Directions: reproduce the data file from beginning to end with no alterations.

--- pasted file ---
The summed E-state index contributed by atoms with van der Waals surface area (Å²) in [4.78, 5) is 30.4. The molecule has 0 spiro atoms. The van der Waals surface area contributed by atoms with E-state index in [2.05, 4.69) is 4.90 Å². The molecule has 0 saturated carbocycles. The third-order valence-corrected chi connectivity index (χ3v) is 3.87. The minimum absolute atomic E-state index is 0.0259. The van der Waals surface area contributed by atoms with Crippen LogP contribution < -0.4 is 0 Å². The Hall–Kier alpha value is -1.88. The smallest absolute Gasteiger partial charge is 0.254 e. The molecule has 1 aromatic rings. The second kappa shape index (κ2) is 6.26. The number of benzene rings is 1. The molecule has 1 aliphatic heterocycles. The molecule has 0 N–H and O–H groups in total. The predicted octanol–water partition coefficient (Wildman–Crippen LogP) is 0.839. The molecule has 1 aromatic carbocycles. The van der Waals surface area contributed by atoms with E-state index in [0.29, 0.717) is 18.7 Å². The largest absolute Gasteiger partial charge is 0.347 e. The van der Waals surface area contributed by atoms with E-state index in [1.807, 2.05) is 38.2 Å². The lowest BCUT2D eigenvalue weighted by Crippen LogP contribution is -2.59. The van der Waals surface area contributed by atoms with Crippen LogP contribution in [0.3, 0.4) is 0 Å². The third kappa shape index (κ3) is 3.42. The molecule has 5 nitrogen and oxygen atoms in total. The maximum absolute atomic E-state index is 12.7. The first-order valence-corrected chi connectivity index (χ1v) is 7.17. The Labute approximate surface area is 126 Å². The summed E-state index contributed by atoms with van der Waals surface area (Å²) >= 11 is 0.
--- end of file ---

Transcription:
The summed E-state index contributed by atoms with van der Waals surface area (Å²) in [4.78, 5) is 30.4. The molecule has 0 spiro atoms. The van der Waals surface area contributed by atoms with E-state index in [2.05, 4.69) is 4.90 Å². The molecule has 0 saturated carbocycles. The third-order valence-corrected chi connectivity index (χ3v) is 3.87. The minimum absolute atomic E-state index is 0.0259. The van der Waals surface area contributed by atoms with Crippen LogP contribution < -0.4 is 0 Å². The Hall–Kier alpha value is -1.88. The smallest absolute Gasteiger partial charge is 0.254 e. The molecule has 1 aromatic rings. The second kappa shape index (κ2) is 6.26. The number of benzene rings is 1. The molecule has 1 aliphatic heterocycles. The molecule has 0 N–H and O–H groups in total. The predicted octanol–water partition coefficient (Wildman–Crippen LogP) is 0.839. The molecule has 1 aromatic carbocycles. The van der Waals surface area contributed by atoms with E-state index in [0.29, 0.717) is 18.7 Å². The largest absolute Gasteiger partial charge is 0.347 e. The van der Waals surface area contributed by atoms with E-state index in [1.807, 2.05) is 38.2 Å². The lowest BCUT2D eigenvalue weighted by Crippen LogP contribution is -2.59. The van der Waals surface area contributed by atoms with Crippen LogP contribution in [0.3, 0.4) is 0 Å². The third kappa shape index (κ3) is 3.42. The molecule has 5 nitrogen and oxygen atoms in total. The maximum absolute atomic E-state index is 12.7. The first-order valence-corrected chi connectivity index (χ1v) is 7.17. The Labute approximate surface area is 126 Å². The summed E-state index contributed by atoms with van der Waals surface area (Å²) >= 11 is 0.